The Kansas State Wildcats entered Saturday with an opportunity to become bowl eligible for the first time since 2006 and the chance to move closer to a Big 12 North title. They will enter next Saturday's contest against Nebraska with those same opportunities, as the Missouri Tigers topped the Wildcats, 38-12. Though some might argue that, in the scheme of the seasonâ€˜s goals, the loss meant little, few in purple hold such a stance.
"I told our team that they are the luckiest bunch of guys in the Big 12," Kansas State coach Bill Snyder said. "To go out and get it handed to you like we did today and still have the opportunity to win a north division title and possibly play in a bowl game. Most teams can't play and coach the way we did today and still control their own destiny."
Missouri (6-4, 2-4) used an efficient and, at times, explosive passing attack to confound the Wildcat defense and build a 26-point lead by the midway point of the fourth quarter. Missouri receiver Danario Alexander, who entered Saturday ranked fifth in the NCAA in receiving yards per game, led the way for the Tigers, catching 10 passes for 200 yards and three touchdowns. His scores included receptions of 54 and 80 yards.
"I thought (KU wide receiver Dezmon) Briscoe was probably the best receiver in the conference," Snyder said, "until I saw Alexander last Saturday night."
While the Missouri offense seemed to have big plays to spare, K-State's stalled on drive after drive, leaving the Wildcats (6-5, 4-3) to settle for field goals on four trips into Tiger territory. Even four fourth-quarter chances inside the Missouri three-yard line could not net Kansas State a touchdown. Where was the K-State red zone offense?
"Down in the locker room someplace," Snyder said. "It didn't get to the field today, for sure."
"We didn't execute," quarterback Grant Gregory said. "They made good stops and we had to settle for field goals."
After one quarter of play, the game stood tied 3-3 and the Wildcats were threatening near inside the Tiger 10-yard line, but all soon turned on one game-changing snap. Wildcat receiver Brandon Banks, after catching a pass from quarterback Gregory on a crossing pattern, advanced to the one-yard line before Missouri linebacker Zaviar Gooden knocked the ball free and through the end zone for a touchback.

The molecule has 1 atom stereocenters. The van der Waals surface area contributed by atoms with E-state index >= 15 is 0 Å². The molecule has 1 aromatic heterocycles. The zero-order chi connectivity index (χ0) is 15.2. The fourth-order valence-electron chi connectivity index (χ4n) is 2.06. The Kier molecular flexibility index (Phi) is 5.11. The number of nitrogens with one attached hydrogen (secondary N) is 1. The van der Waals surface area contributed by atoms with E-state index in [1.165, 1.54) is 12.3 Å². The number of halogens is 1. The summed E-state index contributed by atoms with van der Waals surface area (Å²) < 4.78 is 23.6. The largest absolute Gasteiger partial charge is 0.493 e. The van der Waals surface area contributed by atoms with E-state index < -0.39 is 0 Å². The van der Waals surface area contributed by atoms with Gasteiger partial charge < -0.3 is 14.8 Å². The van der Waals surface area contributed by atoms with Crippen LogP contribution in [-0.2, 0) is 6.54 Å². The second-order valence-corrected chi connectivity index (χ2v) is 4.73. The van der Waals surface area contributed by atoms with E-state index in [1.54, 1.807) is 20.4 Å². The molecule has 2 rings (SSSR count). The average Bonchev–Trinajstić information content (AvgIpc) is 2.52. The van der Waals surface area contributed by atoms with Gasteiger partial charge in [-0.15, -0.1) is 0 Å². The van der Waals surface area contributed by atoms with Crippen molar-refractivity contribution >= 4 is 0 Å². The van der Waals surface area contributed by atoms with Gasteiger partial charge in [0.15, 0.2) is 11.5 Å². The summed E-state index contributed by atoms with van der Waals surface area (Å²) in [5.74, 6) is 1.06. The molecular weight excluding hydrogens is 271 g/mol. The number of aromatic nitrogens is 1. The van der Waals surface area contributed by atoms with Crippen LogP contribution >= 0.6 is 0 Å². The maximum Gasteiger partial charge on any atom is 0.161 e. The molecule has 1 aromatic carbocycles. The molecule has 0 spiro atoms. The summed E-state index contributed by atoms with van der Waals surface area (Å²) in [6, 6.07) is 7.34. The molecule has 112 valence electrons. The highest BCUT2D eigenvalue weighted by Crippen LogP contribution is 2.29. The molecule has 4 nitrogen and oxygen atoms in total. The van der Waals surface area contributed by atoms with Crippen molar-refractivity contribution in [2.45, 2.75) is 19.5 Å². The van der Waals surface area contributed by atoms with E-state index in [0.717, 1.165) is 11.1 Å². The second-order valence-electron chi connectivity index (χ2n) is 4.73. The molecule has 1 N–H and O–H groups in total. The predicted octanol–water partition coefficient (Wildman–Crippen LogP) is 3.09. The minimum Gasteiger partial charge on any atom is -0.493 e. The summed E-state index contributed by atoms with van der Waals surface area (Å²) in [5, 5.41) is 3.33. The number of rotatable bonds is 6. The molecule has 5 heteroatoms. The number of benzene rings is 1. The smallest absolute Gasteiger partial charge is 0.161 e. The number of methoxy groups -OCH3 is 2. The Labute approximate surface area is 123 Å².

"I was just trying to make a play," Banks, who finished the day with 128 yards receiving, said. "I was trying to reach the ball over the goal line and the defender just made a good hit on me."
"You never take one play," Snyder said, "and segregate it from everyone else, saying â€˜this is why we win' and â€˜this is why we lose,' but it did have a major impact on the ballgame and on the momentum."
The Tigers now controlled the football in a tie game, but the Wildcats appeared to have their drive shut down just six plays later when a Missouri pass fell incomplete on 3rd-and-6 at their own 37-yard line. The play, however, was ruled pass interference on the Wildcat defense. One play later Missouri grabbed a 10-3 when quarterback Blaine Gabbert connected with Alexander for a 54-yard touchdown. From that point on, Missouri out-scored Kansas State 28-9. Gabbert finished the day with 298 yards passing and three touchdowns.
"It's very disappointing," Gregory said. "Things kind of snowballed. They took advantage of the opportunities that we gave them. They capitalized on the turnovers."
The Wildcat offense totaled 239 yards, but turned the ball over three times. The Tigers scored touchdowns following each Wildcat turnover.
The Missouri defense entered Saturday's contest having allowed just 24 combined rushing yards over their previous two games. They stepped up again on Saturday, limiting Kansas State's Daniel Thomas - already a 1,000-yard rusher on the season - to just 79 yards on the ground.
"Missouri did a nice job of defending us," Snyder said. "They defended quite well with their linebackers and their down linemen. They create a lot of movement and they used that to their advantage."
The Tigers looked nearly unstoppable at the start of their first possession. Gabbert completed six straight passing attempts, the Tigers rushed for 37 yards, and Missouri advanced down to the K-State five-yard line before the offense finally stalled. Kicker Grant Ressel put a 23-yard field goal through the uprights to give the Tigers an early 3-0 lead.
A Josh Cherry field goal tied the game at 3-3 with 5:30 left in the first quarter. Cherry's 47-yard strike tied his career-long, which he set against Kansas just a week ago. The Wildcat kicker was a perfect four-for-four on field goal attempts against Missouri.
The Wildcats play their final regular season game next Saturday in Lincoln. The game will have huge implications for not only the Wildcats' postseason hopes, but also for the Big 12 North standings. It is a game that will receive hype, but, as Snyder said, not one K-State is ready for yet."
"We've got a lot of work ahead of us."